Officials from the Federal Reserve banks of Atlanta, San Francisco and St. Louis said they believe the U.S. economy is performing strongly enough that the central bank will be able to stick to its plan to wind down quantitative easing this year, Reuters reported Feb. 19.
The Fed’s most recent policymaking meeting notes indicate that only a major change in the economic outlook would lead the regulatory agency to scuttle plans to reduce its massive monthly bond buying program.
Some Fed policymakers are calling for cuts to the asset-purchase program in $10 billion increments, according to Jan. 28-29 meeting notes, Reuters reported. At that meeting, policymakers decided to reduce bond-buying to $65 billion per month. They made the move despite a weaker than desired job market.
Dennis Lockhart, president of the Federal Reserve Bank of Atlanta, went so far as to note that the Fed likely would end bond-buying completely by the fourth quarter, Reuters reported.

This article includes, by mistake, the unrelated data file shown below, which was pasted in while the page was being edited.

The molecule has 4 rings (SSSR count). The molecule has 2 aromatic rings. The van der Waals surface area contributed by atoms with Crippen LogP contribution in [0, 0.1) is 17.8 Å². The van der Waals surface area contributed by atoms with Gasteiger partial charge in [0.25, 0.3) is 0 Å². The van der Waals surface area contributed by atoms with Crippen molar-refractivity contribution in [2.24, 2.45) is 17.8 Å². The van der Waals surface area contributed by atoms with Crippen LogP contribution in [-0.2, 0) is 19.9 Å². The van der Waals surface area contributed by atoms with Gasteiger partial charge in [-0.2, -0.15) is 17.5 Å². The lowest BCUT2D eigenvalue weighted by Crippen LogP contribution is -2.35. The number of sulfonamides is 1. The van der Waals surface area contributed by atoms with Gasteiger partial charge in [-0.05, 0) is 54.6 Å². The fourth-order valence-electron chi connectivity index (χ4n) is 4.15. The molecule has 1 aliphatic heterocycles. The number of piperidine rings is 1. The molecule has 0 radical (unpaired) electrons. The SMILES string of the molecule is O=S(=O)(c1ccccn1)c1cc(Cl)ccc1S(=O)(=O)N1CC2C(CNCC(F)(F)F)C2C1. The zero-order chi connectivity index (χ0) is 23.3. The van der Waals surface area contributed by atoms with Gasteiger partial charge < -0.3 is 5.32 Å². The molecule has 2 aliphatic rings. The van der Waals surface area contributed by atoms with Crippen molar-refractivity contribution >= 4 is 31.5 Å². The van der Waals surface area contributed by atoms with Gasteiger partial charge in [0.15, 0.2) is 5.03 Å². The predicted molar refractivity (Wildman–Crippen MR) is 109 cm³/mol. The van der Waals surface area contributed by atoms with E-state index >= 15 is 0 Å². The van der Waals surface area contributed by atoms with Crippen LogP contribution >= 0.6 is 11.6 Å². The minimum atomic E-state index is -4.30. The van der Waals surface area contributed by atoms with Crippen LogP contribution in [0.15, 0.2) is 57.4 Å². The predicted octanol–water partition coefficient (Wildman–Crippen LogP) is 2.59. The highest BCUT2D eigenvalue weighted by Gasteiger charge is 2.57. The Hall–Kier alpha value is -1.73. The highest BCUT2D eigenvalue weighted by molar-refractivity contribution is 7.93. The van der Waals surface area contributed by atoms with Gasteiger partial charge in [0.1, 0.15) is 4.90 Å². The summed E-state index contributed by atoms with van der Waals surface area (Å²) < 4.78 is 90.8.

New Fed Chair Janet Yellen will run her first policy-setting meeting March 18-19.
The Fed has promised to keep interest rates near zero until well after the unemployment rate has dropped below 6.5 percent, especially if inflation remains below 2 percent. Currently, unemployment stands at 6.6 percent and inflation stands slightly over 1 percent.
Some Fed policymakers are concerned that continued bond-buying poses risks to the country’s financial stability.
Wall Street economists have said they expect the central bank to keep rates near zero until at least the third quarter of 2015. However, any forward guidance the Fed releases could spark turmoil in bond markets, Reuters reported.
January’s policy meeting was the first without dissents on Fed policy, emphasizing how “tumultuous” Bernanke’s tenure as chair has been, Reuters reported.